Just about this time, the kids arrived home from school.  I wanted to write that they’d fled in horror, but only because “fled in horror” is a fun phrase to use.  But no, being kids, and, more specifically, our kids, they were not all that bothered.


Alex – typical nine-year-old boy – expresses his glee.  Julia’s face is a mix of “ew, gross” and fascination.  It’s got teeth!

Anyway, after removing the liver (which was in the same bag) and wrapping that up to cook separately (unbrined), and after Bill sliced off the cheeks, we placed the head and the tongue in one of Bill’s store of 5-gallon food-grade buckets. 

It mostly fit.

Bill hefted the bucket into the fridge, and we left it there until the following day.

Tuesday began (after all the normal morning routines) with a bit of preparation in the form of gathering herbs and setting up a brew pot over a propane flame.  Yes – this was not a job for any of our indoor pots or the stove top. 

Here are my aromatics:  bay leaves, scallions, garlic, peppercorns, whole cloves, and dry white wine.


And here is my cooking set-up:


I put some water in the pot – maybe filling it to just below halfway, and once I’d got everything set up, I took the brine bucket (it was incredibly heavy, but I didn’t spill a drop) out of the fridge. 

The brine had cleaned off all the dried surface blood in addition to changing the texture of the meat.


I utilized my super-human strength again and lifted the head out of the bucket and placed it in the sink to rinse.


See how the texture has changed?  The meat has firmed up, and what was once red has turned a duller, almost grayish shade.  Except the snout.

I rinsed all the brine off the surface and lifted the head into a different pot so I could tote it outside.


Then I carefully placed the head in the water, added more water so that the head was fully submerged, and then poured in the wine, herbs, and spices.

It took a long time to get all this water up to a simmer.  some of that could be because I’m not used to using the propane burner, and I didn’t have it operating at full strength until Bill came home and uttered something about this being why women shouldn’t be allowed to use propane burners.  He was mostly kidding.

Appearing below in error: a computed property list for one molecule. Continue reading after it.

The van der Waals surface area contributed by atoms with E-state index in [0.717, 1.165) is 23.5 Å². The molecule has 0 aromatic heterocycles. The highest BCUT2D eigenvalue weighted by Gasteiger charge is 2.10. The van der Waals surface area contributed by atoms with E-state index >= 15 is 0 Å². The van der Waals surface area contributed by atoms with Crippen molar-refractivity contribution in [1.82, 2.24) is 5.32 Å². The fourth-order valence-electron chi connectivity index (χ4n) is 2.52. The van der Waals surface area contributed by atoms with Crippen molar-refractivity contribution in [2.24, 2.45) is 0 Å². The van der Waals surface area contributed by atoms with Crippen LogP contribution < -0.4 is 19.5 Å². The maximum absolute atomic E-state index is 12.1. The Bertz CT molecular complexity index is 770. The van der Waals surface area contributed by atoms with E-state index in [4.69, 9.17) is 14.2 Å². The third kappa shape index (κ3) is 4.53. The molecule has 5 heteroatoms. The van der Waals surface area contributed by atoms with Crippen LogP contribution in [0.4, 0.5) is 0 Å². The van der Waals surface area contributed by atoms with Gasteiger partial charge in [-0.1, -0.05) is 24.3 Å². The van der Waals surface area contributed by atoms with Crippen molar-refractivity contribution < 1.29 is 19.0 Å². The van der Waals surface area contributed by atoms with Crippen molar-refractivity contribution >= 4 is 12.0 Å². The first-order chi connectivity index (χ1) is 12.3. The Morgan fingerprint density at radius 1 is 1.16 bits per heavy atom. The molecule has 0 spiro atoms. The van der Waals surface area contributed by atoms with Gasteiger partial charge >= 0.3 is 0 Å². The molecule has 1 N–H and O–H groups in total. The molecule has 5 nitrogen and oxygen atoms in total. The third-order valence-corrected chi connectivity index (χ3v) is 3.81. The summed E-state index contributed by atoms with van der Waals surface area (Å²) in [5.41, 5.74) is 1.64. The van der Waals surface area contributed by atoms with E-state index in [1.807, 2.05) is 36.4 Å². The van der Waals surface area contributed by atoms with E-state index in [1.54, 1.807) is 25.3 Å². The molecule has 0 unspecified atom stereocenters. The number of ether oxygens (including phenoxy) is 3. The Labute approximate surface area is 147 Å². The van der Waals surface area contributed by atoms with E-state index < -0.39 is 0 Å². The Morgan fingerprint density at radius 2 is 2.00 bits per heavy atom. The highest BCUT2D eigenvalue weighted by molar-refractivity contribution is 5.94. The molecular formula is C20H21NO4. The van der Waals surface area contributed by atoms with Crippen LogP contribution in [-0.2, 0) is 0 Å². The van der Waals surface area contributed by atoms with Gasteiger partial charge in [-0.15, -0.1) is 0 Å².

Eventually the water came to a boil, I reduced it to a simmer, and we waited.

Roughly four hours later (counting from the start of the simmer), I brought the head back inside.  By that point it was pitch dark out, so Bill carried the flashlight and I started by ladling out as much of the broth as I could.  I saved some of that – we’d need it for the aspic. 

And then I tried to lift the head out.

Keep in mind that it was scalding hot.  I was attempting to lift it with tongs and I don’t remember what else, but the meat was slipping and it was awkward, and I was eventually forced to swallow my female pride and let Bill lift the head out. Otherwise we’d still be out there.

I took a few pictures before I started picking meat…


That’s a view from the back of the head – you can probably figure out the jaw bones.


The view from the other side.  That near-circular gap to the right is where one of the tusks was.  We found it in the bottom of the pot, and I sent it back to the owner with the rest of the skull.


That’s the tongue.  I will peel the skin off before it goes into the head cheese, in case you were wondering.  Papillae are not in the head cheese recipe.